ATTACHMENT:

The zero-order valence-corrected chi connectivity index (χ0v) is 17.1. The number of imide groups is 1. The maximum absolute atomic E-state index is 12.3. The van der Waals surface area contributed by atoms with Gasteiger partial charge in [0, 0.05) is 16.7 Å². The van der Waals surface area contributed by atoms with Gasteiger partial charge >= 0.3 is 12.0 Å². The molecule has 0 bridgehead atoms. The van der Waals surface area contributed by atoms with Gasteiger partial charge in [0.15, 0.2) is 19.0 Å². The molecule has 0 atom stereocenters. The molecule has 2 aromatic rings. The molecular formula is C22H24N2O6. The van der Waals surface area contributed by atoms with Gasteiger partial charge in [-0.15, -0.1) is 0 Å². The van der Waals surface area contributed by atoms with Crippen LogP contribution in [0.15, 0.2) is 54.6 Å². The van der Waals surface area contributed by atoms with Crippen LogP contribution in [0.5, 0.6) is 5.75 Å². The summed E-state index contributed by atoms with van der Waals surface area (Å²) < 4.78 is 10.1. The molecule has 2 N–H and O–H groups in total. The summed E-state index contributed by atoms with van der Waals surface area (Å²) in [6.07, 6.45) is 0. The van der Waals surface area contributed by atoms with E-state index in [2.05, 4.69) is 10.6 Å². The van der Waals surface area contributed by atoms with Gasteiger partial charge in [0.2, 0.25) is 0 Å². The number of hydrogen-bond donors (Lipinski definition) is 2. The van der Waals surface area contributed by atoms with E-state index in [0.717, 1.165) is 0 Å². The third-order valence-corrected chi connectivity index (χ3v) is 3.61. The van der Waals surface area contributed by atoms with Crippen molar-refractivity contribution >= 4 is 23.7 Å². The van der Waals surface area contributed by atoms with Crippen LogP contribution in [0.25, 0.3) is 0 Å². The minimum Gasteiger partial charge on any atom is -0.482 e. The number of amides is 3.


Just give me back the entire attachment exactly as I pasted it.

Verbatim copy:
The zero-order valence-corrected chi connectivity index (χ0v) is 17.1. The number of imide groups is 1. The maximum absolute atomic E-state index is 12.3. The van der Waals surface area contributed by atoms with Gasteiger partial charge in [0, 0.05) is 16.7 Å². The van der Waals surface area contributed by atoms with Gasteiger partial charge >= 0.3 is 12.0 Å². The molecule has 0 bridgehead atoms. The van der Waals surface area contributed by atoms with Gasteiger partial charge in [0.15, 0.2) is 19.0 Å². The molecule has 0 atom stereocenters. The molecule has 2 aromatic rings. The molecular formula is C22H24N2O6. The van der Waals surface area contributed by atoms with Gasteiger partial charge in [-0.15, -0.1) is 0 Å². The van der Waals surface area contributed by atoms with Crippen LogP contribution in [0.15, 0.2) is 54.6 Å². The van der Waals surface area contributed by atoms with Crippen LogP contribution in [0.5, 0.6) is 5.75 Å². The summed E-state index contributed by atoms with van der Waals surface area (Å²) < 4.78 is 10.1. The molecule has 2 N–H and O–H groups in total. The summed E-state index contributed by atoms with van der Waals surface area (Å²) in [6.07, 6.45) is 0. The van der Waals surface area contributed by atoms with E-state index in [2.05, 4.69) is 10.6 Å². The van der Waals surface area contributed by atoms with Gasteiger partial charge in [0.2, 0.25) is 0 Å². The number of hydrogen-bond donors (Lipinski definition) is 2. The van der Waals surface area contributed by atoms with E-state index in [0.717, 1.165) is 0 Å². The third-order valence-corrected chi connectivity index (χ3v) is 3.61. The van der Waals surface area contributed by atoms with Crippen molar-refractivity contribution >= 4 is 23.7 Å². The van der Waals surface area contributed by atoms with Crippen LogP contribution in [0.25, 0.3) is 0 Å². The minimum Gasteiger partial charge on any atom is -0.482 e. The number of amides is 3.